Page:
Will challenge litigation involving multiple parties with differing interests can be complex and expensive. Following trial, a judge is left to decide which of the parties before the Court should be entitled to be indemnified with respect to their costs, to what extent and from whom.
The recent costs decision of Justice Gans in the matter of the Kates Estate (2021 0NSC 2630) provides an interesting analysis with respect to all of these issues. The decision is instructive for counsel considering a Will challenge as to when the risk of a negative costs award if unsuccessful will arise and is also instructive to counsel representing parties sharing the same interest or position.
The first issue Justice Gans considered was whether a ‘blended costs’ award might be appropriate. A ‘blended costs’ award occurs where some costs are to be paid from the Estate and some personally from the losing party.
The principal issue at trial in the Kates Estate (2020 ONSC 7046) was whether Ms. Kates had testamentary capacity at the time she made Codicils to her Will in 2011. Two nieces of Ms. Kates objected to the Codicils being admitted into probate, suggesting there was a lack of testamentary capacity, while the named Estate Trustees as well as a group of charities who benefited from the Codicils and Ms. Kates’ grandchildren asserted that the Codicils were valid.
At trial Justice Gans found that Ms. Kates did have testamentary capacity to make the 2011 Codicils. With respect to costs, the issue for Justice Gans was how to deal with the requests for costs made by the four represented successful parties, and who should pay those costs.
The modern approach to costs in Estate Litigation is that absent public policy considerations, costs should follow the event and be governed by the regime provided by the Courts of Justice Act and decisions involving civil litigation – loser pays.
The Court of Appeal in Sawdon Estate v. Sawdon (2014 ONCA 101) confirmed that the public policy exceptions to the principle of loser pays would primarily involve the need to give effect to valid Wills that reflect the intention of competent testators and the need to ensure that Estates are properly administered.
The Court of Appeal in Sawdon Estate found that a ‘blended costs’ award could balance these public policy considerations with the need to discourage unnecessary litigation.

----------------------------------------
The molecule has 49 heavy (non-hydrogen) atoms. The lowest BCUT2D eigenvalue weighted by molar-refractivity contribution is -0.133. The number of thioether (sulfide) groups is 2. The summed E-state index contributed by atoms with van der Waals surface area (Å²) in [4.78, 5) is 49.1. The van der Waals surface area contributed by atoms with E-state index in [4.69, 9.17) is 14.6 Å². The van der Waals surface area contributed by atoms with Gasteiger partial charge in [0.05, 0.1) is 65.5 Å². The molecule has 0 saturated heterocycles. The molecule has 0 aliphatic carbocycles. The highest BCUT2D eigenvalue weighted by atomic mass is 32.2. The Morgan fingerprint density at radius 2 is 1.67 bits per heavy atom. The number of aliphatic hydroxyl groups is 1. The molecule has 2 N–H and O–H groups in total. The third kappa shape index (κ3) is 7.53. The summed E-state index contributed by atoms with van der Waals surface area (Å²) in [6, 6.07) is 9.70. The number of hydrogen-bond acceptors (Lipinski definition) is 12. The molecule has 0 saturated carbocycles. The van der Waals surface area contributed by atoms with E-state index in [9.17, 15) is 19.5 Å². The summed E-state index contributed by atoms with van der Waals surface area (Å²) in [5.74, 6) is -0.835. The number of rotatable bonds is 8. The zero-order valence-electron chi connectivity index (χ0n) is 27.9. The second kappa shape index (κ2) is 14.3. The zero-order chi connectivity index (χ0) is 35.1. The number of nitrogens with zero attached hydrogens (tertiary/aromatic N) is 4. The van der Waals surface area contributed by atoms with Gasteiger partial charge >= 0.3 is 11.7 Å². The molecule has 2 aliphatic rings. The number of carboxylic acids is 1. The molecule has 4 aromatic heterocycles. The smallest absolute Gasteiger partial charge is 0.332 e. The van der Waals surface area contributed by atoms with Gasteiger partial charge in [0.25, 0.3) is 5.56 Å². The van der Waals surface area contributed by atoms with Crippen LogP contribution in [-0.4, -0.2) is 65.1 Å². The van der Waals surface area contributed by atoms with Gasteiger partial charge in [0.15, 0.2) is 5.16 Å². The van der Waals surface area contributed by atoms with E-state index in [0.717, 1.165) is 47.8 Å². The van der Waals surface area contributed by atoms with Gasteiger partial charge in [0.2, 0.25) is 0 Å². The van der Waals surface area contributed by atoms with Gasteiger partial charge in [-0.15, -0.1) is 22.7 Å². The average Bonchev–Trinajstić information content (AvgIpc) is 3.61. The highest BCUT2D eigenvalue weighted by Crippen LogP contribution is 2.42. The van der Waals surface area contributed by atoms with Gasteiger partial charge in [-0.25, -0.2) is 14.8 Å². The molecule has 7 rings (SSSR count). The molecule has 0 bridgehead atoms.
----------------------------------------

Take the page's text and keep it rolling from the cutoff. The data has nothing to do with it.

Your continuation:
In Kates, the public policy concern over testamentary capacity led Justice Gans to adopt a blended costs award approach notwithstanding his clear findings at trial that testamentary capacity had been well established.
The issue for Justice Gans, in providing a blended costs award, was at what point should the costs of the successful parties begin to be paid by the Objectors and not from the Estate.
Justice Gans held that upon production of the drafting solicitors file the Objectors would have known that there was clear evidence to support a finding of testamentary capacity despite medical evidence which raised concern.
Justice Gans further held that upon receiving a substantial Offer to Settle shortly before trial it was not reasonable for the Objectors to have continued the litigation through to trial.
In the result, Justice Gans picked a point in the litigation between the production of the solicitor’s file and the delivery of the substantial Offer to Settle and awarded costs out of the Estate to the successful parties prior to that date and against the Objectors personally after.
With respect to the issue as to whether some or all four of the successful parties should receive costs, Justice Gans, referred to Justice Pattillo’s decision in the Canada Trust Company v. Russell Brown (2011 ONSC 4400) to hold that not all of the successful parties should be fully indemnified.
Justice Gans held that when the interests of parties before the Court in an Estates matter are aligned, it is incumbent upon the parties to agree upon single representation or risk receiving reduced costs or no costs at all.
Justice Gans supported the requests of the moving Estate Trustees for their costs and the request of counsel for the Charities but reduced the costs requested by a third Estate Trustee who had separate representation and of the Kates’ grandchildren suggesting that those counsel could have made ‘cameo’ appearances or maintained a ‘watching brief’.
The suggestion that multiple parties agree upon single representation is problematic in practice. Counsel’s obligations are foremost to the clients who first retained them and so it may be difficult to balance instructions from multiple parties if parties with similar interests are required to retain a single counsel.
Trial counsel should ensure, however, that they work cooperatively to ensure that a duplication of roles does not occur, particularly if they intend to request costs following trial.
Richard Worsfold is a Partner and Reshma Kishnani is a Senior Litigation Associate at Mills & Mills LLP, a full-service law firm. They were counsel for a group of charities at trial in the Kates Estate.
This article was originally published by The Lawyer’s Daily, part of LexisNexis Canada Inc.
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